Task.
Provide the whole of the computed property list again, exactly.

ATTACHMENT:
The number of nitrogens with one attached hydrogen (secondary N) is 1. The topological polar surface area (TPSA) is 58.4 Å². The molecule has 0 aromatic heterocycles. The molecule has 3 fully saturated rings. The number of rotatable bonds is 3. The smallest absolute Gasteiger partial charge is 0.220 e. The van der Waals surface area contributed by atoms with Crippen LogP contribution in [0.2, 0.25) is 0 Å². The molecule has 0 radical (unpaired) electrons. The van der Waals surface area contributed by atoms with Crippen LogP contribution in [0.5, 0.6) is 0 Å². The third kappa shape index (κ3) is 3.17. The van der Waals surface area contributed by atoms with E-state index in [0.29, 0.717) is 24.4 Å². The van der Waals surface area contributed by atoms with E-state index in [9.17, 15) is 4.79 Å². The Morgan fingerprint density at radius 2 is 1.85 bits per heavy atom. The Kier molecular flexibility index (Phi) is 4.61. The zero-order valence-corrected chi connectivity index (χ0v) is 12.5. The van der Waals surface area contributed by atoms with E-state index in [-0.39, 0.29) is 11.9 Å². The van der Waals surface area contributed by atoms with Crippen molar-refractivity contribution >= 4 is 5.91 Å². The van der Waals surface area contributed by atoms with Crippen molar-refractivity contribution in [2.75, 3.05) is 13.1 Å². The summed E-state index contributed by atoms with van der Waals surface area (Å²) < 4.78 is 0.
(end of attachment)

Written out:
The number of nitrogens with one attached hydrogen (secondary N) is 1. The topological polar surface area (TPSA) is 58.4 Å². The molecule has 0 aromatic heterocycles. The molecule has 3 fully saturated rings. The number of rotatable bonds is 3. The smallest absolute Gasteiger partial charge is 0.220 e. The van der Waals surface area contributed by atoms with Crippen LogP contribution in [0.2, 0.25) is 0 Å². The molecule has 0 radical (unpaired) electrons. The van der Waals surface area contributed by atoms with Crippen LogP contribution in [0.5, 0.6) is 0 Å². The third kappa shape index (κ3) is 3.17. The van der Waals surface area contributed by atoms with E-state index in [0.29, 0.717) is 24.4 Å². The van der Waals surface area contributed by atoms with E-state index in [9.17, 15) is 4.79 Å². The Morgan fingerprint density at radius 2 is 1.85 bits per heavy atom. The Kier molecular flexibility index (Phi) is 4.61. The zero-order valence-corrected chi connectivity index (χ0v) is 12.5. The van der Waals surface area contributed by atoms with E-state index in [-0.39, 0.29) is 11.9 Å². The van der Waals surface area contributed by atoms with Crippen molar-refractivity contribution >= 4 is 5.91 Å². The van der Waals surface area contributed by atoms with Crippen molar-refractivity contribution in [2.75, 3.05) is 13.1 Å². The summed E-state index contributed by atoms with van der Waals surface area (Å²) < 4.78 is 0.